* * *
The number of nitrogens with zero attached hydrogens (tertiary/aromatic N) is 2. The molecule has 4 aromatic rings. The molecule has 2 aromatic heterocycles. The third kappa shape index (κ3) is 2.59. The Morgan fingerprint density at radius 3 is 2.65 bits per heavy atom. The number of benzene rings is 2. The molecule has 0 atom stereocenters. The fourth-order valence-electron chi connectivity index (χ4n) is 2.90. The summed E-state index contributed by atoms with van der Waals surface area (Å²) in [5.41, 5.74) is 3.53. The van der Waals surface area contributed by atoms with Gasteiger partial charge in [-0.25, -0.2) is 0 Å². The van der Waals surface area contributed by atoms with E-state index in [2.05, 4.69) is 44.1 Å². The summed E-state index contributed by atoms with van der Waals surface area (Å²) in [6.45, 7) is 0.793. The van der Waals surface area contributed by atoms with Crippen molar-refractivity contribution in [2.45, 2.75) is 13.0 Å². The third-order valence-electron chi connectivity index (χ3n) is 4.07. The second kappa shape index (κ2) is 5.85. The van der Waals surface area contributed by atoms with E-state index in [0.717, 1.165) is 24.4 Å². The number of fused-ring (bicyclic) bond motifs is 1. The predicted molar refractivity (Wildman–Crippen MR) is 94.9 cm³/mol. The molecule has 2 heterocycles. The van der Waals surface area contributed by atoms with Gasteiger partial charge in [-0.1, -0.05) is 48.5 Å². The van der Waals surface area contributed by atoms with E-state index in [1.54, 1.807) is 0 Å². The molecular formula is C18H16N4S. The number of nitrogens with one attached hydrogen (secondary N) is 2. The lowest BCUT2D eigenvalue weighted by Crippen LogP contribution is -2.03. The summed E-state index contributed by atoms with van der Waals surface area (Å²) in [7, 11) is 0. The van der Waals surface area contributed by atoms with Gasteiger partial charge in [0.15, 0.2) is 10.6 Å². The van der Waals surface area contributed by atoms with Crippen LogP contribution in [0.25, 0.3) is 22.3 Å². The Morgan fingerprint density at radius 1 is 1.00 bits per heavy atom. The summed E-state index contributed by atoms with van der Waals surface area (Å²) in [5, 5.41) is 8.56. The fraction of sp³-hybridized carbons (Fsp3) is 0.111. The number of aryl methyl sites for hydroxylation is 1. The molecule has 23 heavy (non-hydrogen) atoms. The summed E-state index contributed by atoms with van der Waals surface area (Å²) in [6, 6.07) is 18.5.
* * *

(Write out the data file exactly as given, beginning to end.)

The number of nitrogens with zero attached hydrogens (tertiary/aromatic N) is 2. The molecule has 4 aromatic rings. The molecule has 2 aromatic heterocycles. The third kappa shape index (κ3) is 2.59. The Morgan fingerprint density at radius 3 is 2.65 bits per heavy atom. The number of benzene rings is 2. The molecule has 0 atom stereocenters. The fourth-order valence-electron chi connectivity index (χ4n) is 2.90. The summed E-state index contributed by atoms with van der Waals surface area (Å²) in [5.41, 5.74) is 3.53. The van der Waals surface area contributed by atoms with Gasteiger partial charge in [-0.25, -0.2) is 0 Å². The van der Waals surface area contributed by atoms with E-state index in [2.05, 4.69) is 44.1 Å². The summed E-state index contributed by atoms with van der Waals surface area (Å²) in [6.45, 7) is 0.793. The van der Waals surface area contributed by atoms with Crippen molar-refractivity contribution in [2.45, 2.75) is 13.0 Å². The third-order valence-electron chi connectivity index (χ3n) is 4.07. The second kappa shape index (κ2) is 5.85. The van der Waals surface area contributed by atoms with E-state index in [0.717, 1.165) is 24.4 Å². The number of fused-ring (bicyclic) bond motifs is 1. The predicted molar refractivity (Wildman–Crippen MR) is 94.9 cm³/mol. The molecule has 2 heterocycles. The van der Waals surface area contributed by atoms with Gasteiger partial charge in [-0.1, -0.05) is 48.5 Å². The van der Waals surface area contributed by atoms with E-state index in [1.54, 1.807) is 0 Å². The molecular formula is C18H16N4S. The number of nitrogens with one attached hydrogen (secondary N) is 2. The lowest BCUT2D eigenvalue weighted by Crippen LogP contribution is -2.03. The summed E-state index contributed by atoms with van der Waals surface area (Å²) in [7, 11) is 0. The van der Waals surface area contributed by atoms with Gasteiger partial charge in [0.15, 0.2) is 10.6 Å². The van der Waals surface area contributed by atoms with Crippen LogP contribution in [0.25, 0.3) is 22.3 Å². The Morgan fingerprint density at radius 1 is 1.00 bits per heavy atom. The summed E-state index contributed by atoms with van der Waals surface area (Å²) in [5, 5.41) is 8.56. The fraction of sp³-hybridized carbons (Fsp3) is 0.111. The number of aryl methyl sites for hydroxylation is 1. The molecule has 23 heavy (non-hydrogen) atoms. The summed E-state index contributed by atoms with van der Waals surface area (Å²) in [6, 6.07) is 18.5.